Care home worker raises ten times more than expected for charity run

An East Sussex man has defied expectations for a sponsored charity run, raising ten times more than his original goal.

Monday, 10th February 2020, 9:22 am
Updated Wednesday, 12th February 2020, 2:39 pm
Richard Hollands 2

Richard Hollands, 43, has raised more than £1,000 for the Alzheimer’s Society, despite setting off with an initial target of only £100.

Richard, who lives in Eastbourne, was first exposed to the effects of Dementia, which affects one in six people over the age of 80, when he started working as a customer relations advisor for Parris Lawn Care Home in Lewes.

With a background in customer service, he took the job as a chance to explore the world of care work, and was shocked to discover the impact dementia can have.

He said: “What they go through is just horrible. They can look very lost, they are frail and weak. I wouldn’t wish it on anyone.”

The challenge is part of The Alzheimer’s Society’s Jog On Dementia campaign, which asks volunteers to raise money by running the distance of a marathon over the course of a month.

Buoyed by his success, Richard is hoping to double his fund-raising total before the month is out, despite the potential physical challenge.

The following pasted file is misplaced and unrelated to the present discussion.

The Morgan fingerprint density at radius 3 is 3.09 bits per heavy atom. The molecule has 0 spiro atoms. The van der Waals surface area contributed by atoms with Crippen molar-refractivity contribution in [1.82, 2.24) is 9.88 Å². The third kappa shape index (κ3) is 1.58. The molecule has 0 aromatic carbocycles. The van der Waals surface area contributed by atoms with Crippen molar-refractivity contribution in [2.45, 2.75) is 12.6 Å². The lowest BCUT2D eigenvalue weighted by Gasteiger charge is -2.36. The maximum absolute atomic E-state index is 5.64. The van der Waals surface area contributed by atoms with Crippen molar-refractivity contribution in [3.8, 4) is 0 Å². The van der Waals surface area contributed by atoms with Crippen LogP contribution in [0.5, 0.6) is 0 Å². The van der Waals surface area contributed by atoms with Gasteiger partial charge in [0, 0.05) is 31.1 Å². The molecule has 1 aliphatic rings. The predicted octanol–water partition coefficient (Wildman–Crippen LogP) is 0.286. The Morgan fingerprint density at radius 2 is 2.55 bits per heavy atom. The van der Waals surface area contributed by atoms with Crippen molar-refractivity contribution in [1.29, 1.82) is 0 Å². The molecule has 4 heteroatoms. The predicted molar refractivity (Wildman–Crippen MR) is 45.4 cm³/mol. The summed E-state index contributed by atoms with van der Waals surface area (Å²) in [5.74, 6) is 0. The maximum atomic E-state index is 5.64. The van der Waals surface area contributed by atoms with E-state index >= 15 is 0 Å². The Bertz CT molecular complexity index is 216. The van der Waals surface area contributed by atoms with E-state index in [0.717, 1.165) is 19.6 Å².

He said: “Running really isn’t my thing. The most I’ve run is about five or six miles, so to do so much more than that in such a short space of time is very challenging. But, as challenging as this is, it’s nothing compared to what the people who live with dementia go through.”

Richard also hopes his efforts will spread awareness of -and communicate his appreciation for-the hard work of nurses at care homes like Parris Lawn. He said: “In a way, me doing this is my way of saying ‘thank you’ for all the hard work they do.”

To help Richard meet his new goals and raise money for The Alzheimer’s Society visit his fund-raising page.

To find out more about Dementia, which affects a new person every three minutes, and to sign up for the Jog On Dementia campaign, visit the Alzheimer’s Society website.